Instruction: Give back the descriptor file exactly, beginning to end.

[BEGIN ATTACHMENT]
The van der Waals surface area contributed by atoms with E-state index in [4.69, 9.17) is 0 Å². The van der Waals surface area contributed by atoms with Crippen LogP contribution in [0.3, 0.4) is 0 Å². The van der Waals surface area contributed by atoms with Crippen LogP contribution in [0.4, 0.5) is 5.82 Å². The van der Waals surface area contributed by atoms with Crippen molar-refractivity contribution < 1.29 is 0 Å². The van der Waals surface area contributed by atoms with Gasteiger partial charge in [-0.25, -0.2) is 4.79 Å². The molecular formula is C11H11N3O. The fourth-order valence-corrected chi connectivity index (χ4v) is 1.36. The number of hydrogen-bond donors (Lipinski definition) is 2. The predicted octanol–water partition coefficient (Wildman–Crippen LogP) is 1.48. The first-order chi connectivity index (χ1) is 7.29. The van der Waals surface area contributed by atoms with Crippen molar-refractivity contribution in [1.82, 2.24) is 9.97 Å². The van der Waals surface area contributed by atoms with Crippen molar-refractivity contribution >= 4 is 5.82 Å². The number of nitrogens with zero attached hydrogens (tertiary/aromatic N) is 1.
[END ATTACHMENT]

The van der Waals surface area contributed by atoms with E-state index in [4.69, 9.17) is 0 Å². The van der Waals surface area contributed by atoms with Crippen LogP contribution in [0.3, 0.4) is 0 Å². The van der Waals surface area contributed by atoms with Crippen LogP contribution in [0.4, 0.5) is 5.82 Å². The van der Waals surface area contributed by atoms with Crippen molar-refractivity contribution < 1.29 is 0 Å². The van der Waals surface area contributed by atoms with Gasteiger partial charge in [-0.25, -0.2) is 4.79 Å². The molecular formula is C11H11N3O. The fourth-order valence-corrected chi connectivity index (χ4v) is 1.36. The number of hydrogen-bond donors (Lipinski definition) is 2. The predicted octanol–water partition coefficient (Wildman–Crippen LogP) is 1.48. The first-order chi connectivity index (χ1) is 7.29. The van der Waals surface area contributed by atoms with Crippen molar-refractivity contribution in [1.82, 2.24) is 9.97 Å². The van der Waals surface area contributed by atoms with Crippen molar-refractivity contribution >= 4 is 5.82 Å². The number of nitrogens with zero attached hydrogens (tertiary/aromatic N) is 1.